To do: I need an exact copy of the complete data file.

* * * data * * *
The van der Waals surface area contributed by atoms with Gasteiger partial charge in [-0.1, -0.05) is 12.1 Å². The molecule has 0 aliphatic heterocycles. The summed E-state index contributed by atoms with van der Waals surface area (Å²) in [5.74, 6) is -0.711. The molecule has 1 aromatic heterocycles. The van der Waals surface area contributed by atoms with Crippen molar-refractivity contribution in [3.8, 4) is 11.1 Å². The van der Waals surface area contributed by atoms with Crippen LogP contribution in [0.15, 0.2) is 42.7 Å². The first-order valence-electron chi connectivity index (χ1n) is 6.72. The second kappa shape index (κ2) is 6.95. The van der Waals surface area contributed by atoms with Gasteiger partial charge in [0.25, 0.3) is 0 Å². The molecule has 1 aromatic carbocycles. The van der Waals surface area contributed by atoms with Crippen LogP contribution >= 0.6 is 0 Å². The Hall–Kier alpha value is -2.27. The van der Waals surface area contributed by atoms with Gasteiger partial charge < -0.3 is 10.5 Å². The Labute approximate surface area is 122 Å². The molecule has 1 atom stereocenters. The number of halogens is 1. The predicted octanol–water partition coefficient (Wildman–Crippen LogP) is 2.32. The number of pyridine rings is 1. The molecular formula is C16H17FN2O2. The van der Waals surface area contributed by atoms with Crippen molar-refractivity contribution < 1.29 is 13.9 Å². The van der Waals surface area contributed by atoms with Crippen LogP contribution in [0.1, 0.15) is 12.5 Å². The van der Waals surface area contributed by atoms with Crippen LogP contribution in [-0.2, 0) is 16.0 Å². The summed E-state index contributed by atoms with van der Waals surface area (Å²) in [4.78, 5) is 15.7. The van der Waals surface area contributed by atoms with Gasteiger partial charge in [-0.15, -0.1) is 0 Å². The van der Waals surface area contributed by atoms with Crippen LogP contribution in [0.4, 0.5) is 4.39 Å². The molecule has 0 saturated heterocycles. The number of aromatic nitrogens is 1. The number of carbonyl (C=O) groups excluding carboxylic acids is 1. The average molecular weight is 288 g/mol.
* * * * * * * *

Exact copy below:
The van der Waals surface area contributed by atoms with Gasteiger partial charge in [-0.1, -0.05) is 12.1 Å². The molecule has 0 aliphatic heterocycles. The summed E-state index contributed by atoms with van der Waals surface area (Å²) in [5.74, 6) is -0.711. The molecule has 1 aromatic heterocycles. The van der Waals surface area contributed by atoms with Crippen molar-refractivity contribution in [3.8, 4) is 11.1 Å². The van der Waals surface area contributed by atoms with Crippen LogP contribution in [0.15, 0.2) is 42.7 Å². The first-order valence-electron chi connectivity index (χ1n) is 6.72. The second kappa shape index (κ2) is 6.95. The van der Waals surface area contributed by atoms with Gasteiger partial charge in [0.25, 0.3) is 0 Å². The molecule has 1 aromatic carbocycles. The van der Waals surface area contributed by atoms with Crippen LogP contribution >= 0.6 is 0 Å². The Hall–Kier alpha value is -2.27. The van der Waals surface area contributed by atoms with Gasteiger partial charge < -0.3 is 10.5 Å². The Labute approximate surface area is 122 Å². The molecule has 1 atom stereocenters. The number of halogens is 1. The predicted octanol–water partition coefficient (Wildman–Crippen LogP) is 2.32. The number of pyridine rings is 1. The molecular formula is C16H17FN2O2. The van der Waals surface area contributed by atoms with Crippen molar-refractivity contribution < 1.29 is 13.9 Å². The van der Waals surface area contributed by atoms with Crippen LogP contribution in [0.1, 0.15) is 12.5 Å². The van der Waals surface area contributed by atoms with Crippen LogP contribution in [-0.2, 0) is 16.0 Å². The summed E-state index contributed by atoms with van der Waals surface area (Å²) in [4.78, 5) is 15.7. The van der Waals surface area contributed by atoms with Gasteiger partial charge in [-0.15, -0.1) is 0 Å². The van der Waals surface area contributed by atoms with Crippen LogP contribution in [0.4, 0.5) is 4.39 Å². The molecule has 0 saturated heterocycles. The number of aromatic nitrogens is 1. The number of carbonyl (C=O) groups excluding carboxylic acids is 1. The average molecular weight is 288 g/mol.